For the last two years, lululemon athletica (NASDAQ: LULU ) has been a tale of two different companies. On one side, there's a pretty solid financial machine, one that pumps out gross revenue over 50%, increasing earnings per share, and a rock solid cash position. Taken out of context, it seems like everything is coming up roses. But on the second side, Lululemon is increasingly looking like a business that's out of touch with its customers -- customers that have lost faith in the brand's products.
That lack of faith has started to pull on Lululemon's results. The rising earnings and strong gross margin are rising more slowly and showing less strength. Competitors can smell blood in the water, and Lululemon only has a little time left to make it safely back to shore.
Value in your workout
There's been a trend lately where people who exercise like to rub it in your face everywhere you go. Maybe it's not that obvious, but street style has had a major change in the last few years. More people are wearing their workout clothes as everyday clothing. The New York Times spotted a similar trend back in 1986, but with designers incorporating gym clothing in other designs. Now, were just wearing the gym clothing out.
And why wouldn't we? Running shoes can set you back hundreds of dollars, Lululemon pants come in at a cool $98, and Under Armour (NYSE: UA ) hoodies start at $50 and work their way up from there. Spending that much money on clothes that only your fellow gym rats get to see isn't the American way -- when it comes to expensive stuff, we want everyone to see.
The increasing demand for fitness fashion is putting Lululemon, Under Armour, and Nike (NYSE: NKE ) in a competitive mood. When Lululemon took a hit on sales last year, Under Armour swooped in to pick up disaffected customers. The difficult part of the Lululemon puzzle to assemble has always been its community involvement, but competitors are starting to figure that out, too.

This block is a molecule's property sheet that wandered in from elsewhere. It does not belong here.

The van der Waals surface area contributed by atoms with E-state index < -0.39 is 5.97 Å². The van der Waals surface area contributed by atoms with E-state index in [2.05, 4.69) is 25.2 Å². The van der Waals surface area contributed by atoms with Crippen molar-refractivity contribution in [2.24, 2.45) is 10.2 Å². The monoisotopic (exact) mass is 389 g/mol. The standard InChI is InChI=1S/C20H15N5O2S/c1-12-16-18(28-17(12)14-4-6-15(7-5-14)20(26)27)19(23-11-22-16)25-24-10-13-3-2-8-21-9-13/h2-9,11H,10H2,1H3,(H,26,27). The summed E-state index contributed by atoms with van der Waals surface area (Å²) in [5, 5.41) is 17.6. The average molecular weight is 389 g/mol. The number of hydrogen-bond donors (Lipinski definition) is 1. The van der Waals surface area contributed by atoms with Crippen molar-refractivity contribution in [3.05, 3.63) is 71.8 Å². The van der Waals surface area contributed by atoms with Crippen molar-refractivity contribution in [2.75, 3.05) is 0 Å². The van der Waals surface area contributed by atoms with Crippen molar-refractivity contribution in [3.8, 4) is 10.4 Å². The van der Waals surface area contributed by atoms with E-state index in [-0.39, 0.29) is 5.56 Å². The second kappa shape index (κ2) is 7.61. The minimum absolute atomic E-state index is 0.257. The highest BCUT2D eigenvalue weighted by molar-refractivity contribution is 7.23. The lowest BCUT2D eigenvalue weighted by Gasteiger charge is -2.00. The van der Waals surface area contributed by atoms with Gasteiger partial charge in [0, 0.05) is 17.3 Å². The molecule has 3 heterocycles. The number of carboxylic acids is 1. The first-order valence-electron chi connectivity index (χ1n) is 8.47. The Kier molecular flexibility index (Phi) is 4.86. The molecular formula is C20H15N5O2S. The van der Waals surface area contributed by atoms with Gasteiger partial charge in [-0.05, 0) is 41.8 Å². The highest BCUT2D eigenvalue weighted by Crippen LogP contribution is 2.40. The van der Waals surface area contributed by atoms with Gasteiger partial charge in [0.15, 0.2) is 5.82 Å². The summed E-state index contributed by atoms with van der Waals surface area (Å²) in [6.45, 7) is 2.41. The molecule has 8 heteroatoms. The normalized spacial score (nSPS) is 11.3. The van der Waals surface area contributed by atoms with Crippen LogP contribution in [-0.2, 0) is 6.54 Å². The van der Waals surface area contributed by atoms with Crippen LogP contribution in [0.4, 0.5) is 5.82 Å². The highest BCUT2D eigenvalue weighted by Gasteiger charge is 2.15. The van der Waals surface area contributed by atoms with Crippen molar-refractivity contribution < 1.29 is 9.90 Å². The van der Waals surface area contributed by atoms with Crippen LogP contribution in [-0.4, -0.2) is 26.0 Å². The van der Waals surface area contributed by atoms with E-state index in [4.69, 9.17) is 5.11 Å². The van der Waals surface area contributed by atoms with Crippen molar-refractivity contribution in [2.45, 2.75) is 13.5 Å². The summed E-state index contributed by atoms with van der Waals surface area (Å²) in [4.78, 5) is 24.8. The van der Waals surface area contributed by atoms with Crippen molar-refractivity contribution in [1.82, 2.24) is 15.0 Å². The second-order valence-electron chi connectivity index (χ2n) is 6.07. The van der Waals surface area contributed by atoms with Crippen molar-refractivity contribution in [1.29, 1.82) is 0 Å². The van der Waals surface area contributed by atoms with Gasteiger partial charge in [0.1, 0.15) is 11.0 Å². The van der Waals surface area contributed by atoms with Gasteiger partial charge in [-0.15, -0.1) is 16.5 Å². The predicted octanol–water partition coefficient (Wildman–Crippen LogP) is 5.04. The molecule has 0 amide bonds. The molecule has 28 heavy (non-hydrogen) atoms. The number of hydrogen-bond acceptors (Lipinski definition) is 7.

Building a place for your dollars
Lululemon's stores have always been a place for their customers to come get more than just a pair of pants. The locations offer hemming, classes, and group activities in order to grow the yoga community. For Under Armour and Nike, that's been a difficult act to follow. The companies run fewer of their own stores, selling mainly through major retail outlets.
In North America, Lululemon runs about 250 stores, while Under Armour has just over 100, and Nike manages about 200 Nike brand stores. In terms of revenue dependence and ability to reach out to the community, Lululemon has the upper hand.
But Nike and Under Armour are making a push for more in-store events. Under Armour is beginning to launch Brand House stores where customers can get individual advice and meet other athletes. Nike is focusing on growing its community of female athletes with its Training Clubs. These groups combine products and specialized sales people to get customers into a community of Nike-branded athletes.
Lululemon is on the back foot coming into its next earnings release. The competition is making moves on its very specific space, and the competition isn't a bunch of ragtag brands. Nike and Under Armour know how branding works and they can see that Lululemon -- and its hugely profitable customer base -- is up for grabs. Lululemon needs to get back into its community, regain the trust of its customers, and start clawing some of its sales back. If that doesn't happen, Nike and Under Armour are simply going to take everything it's built and smash it to the ground.
Your credit card may soon be completely worthless
The plastic in your wallet is about to go the way of the typewriter, the VCR, and the 8-track tape player. When it does, a handful of investors could stand to get very rich. You can join them -- but you must act now. An eye-opening new presentation reveals the full story on why your credit card is about to be worthless -- and highlights one little-known company sitting at the epicenter of an earth-shaking movement that could hand early investors the kind of profits we haven't seen since the dot-com days. Click here to watch this stunning video.